A river in northern Maryland, which rises as a creek in southern Pennsylvania; the Indian name means stream containing many large bends. The Civil War Battle of Monocacy, in which General Lew Wallace’s Union forces prevented General Early’s Confederates from reaching Washington, D.C., was fought on the banks of the river near Frederick, Md., 4 and 5 July 1864.
(Gunboat No. 20: displacement 204 tons; length 165 feet, 6 inches; beam 24 feet 6 inches; draft 2 feet 5 inches; speed 13.25 knots; complement 47; armament 2 6‑pounders, 6 machine guns)
The second Monocacy, a shallow draft gunboat built for service on the Yangtze River, was preconstructed at Mare Island Navy Yard in 1912 and then dismantled and shipped to Shanghai, China. She was laid down by the Shanghai Dock & Engineering Co., 28 April 1913; launched 27 April 1914; sponsored by Mrs. Andrew E. Carter; and commissioned 24 June 1914, Lt. Andrew E. Carter in command.
Assigned to the 2d Division, Asiatic Fleet (popularly called the Yangtze Patrol), Monocacy sailed upriver from Shanghai 29 June 1914 to cruise between Ichang and Chungking. For the next 15 years, but for annual visits to Shanghai for overhaul, the gunboat patrolled the upper Yangtze with Chungking her upriver base. Monocacy protected American interests in treaty ports down the entire length of the Yangtze, at times escorting vessels, evacuating American citizens during periods of disturbance, and, in general, assisting U.S. Consulates in various Chinese cities.
On 16 January 1918, Chinese southern revolutionary troops attacked the little warship 50 miles above Chenglin. Monocacy prevented the bandits from firing on a Japanese steamer standing down stream. One crewman was killed and two others were wounded in the short but fierce fight. In June 1920, she was reclassified as PG-20. Three years later, in February and‑March 1923, the gunboat operated against bandits holding up American missionaries and firing upon U.S. flag vessels above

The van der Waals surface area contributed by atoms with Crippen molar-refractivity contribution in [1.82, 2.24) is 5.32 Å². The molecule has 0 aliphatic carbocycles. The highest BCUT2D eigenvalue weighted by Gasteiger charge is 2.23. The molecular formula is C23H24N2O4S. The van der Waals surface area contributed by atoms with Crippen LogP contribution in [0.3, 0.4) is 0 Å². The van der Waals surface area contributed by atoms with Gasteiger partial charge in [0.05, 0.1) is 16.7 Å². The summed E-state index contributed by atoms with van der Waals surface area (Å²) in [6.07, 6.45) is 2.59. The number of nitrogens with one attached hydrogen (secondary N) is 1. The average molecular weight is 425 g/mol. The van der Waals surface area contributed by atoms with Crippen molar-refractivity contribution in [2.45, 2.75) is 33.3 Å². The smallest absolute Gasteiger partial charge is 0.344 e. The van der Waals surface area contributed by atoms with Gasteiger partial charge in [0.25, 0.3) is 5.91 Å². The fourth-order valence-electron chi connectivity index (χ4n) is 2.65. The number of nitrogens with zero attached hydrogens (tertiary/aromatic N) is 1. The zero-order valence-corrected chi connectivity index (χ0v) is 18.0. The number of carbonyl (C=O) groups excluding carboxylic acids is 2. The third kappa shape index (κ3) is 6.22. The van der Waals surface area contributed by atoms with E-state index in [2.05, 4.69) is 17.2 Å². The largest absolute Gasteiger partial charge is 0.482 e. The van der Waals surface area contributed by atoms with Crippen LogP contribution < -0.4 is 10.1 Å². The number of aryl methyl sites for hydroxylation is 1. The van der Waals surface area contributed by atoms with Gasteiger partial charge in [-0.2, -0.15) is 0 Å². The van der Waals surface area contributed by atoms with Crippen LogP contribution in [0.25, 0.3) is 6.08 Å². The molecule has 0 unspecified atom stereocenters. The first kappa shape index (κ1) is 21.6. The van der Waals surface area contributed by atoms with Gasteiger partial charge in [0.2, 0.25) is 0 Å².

Kiangnang, rescuing the Syracuse Medical Unit and a number of American families. Later that year, she protected U.S. river commerce from war lord armies and then in August, she established friendly relations with the Governor of Kiangsin Province.
Monocacy continued her patrol operations on the upper Yangtze, reclassified PR‑2 on 15 June 1928. She was placed in reserve 24 June 1929. Based at Shanghai, the gunboat cruised the lower river, making less frequent voyages to her original patrol area between Chungking and Ichang. She was placed in full commission once again 19 September 1931 to join other American naval vessels on the river in assisting the many Chinese forced from their homes by August floods which had inundated 34,000 square miles of land during the worst disaster in the river’s history. In 1933, Monocacy began to serve as station ship in various treaty ports during the cruising season, with her crew serving as a landing force in case of trouble.
Monocacy was at Kiuklang protecting American neutrality during the Japanese invasion of China, when on 29 August 1938 several mines exploded within 80 yards of the ship, showering the gunboat with fragments. She was then held at the port until the Japanese completed sweeping operations some days later. She decommissioned at Shanghai 31 January 1939. The veteran gunboat, one of the last “Old China Hands,” who had never seen the land which she served so well, was towed to sea and sunk 10 February, in deep water off the China coast.
11 February 2004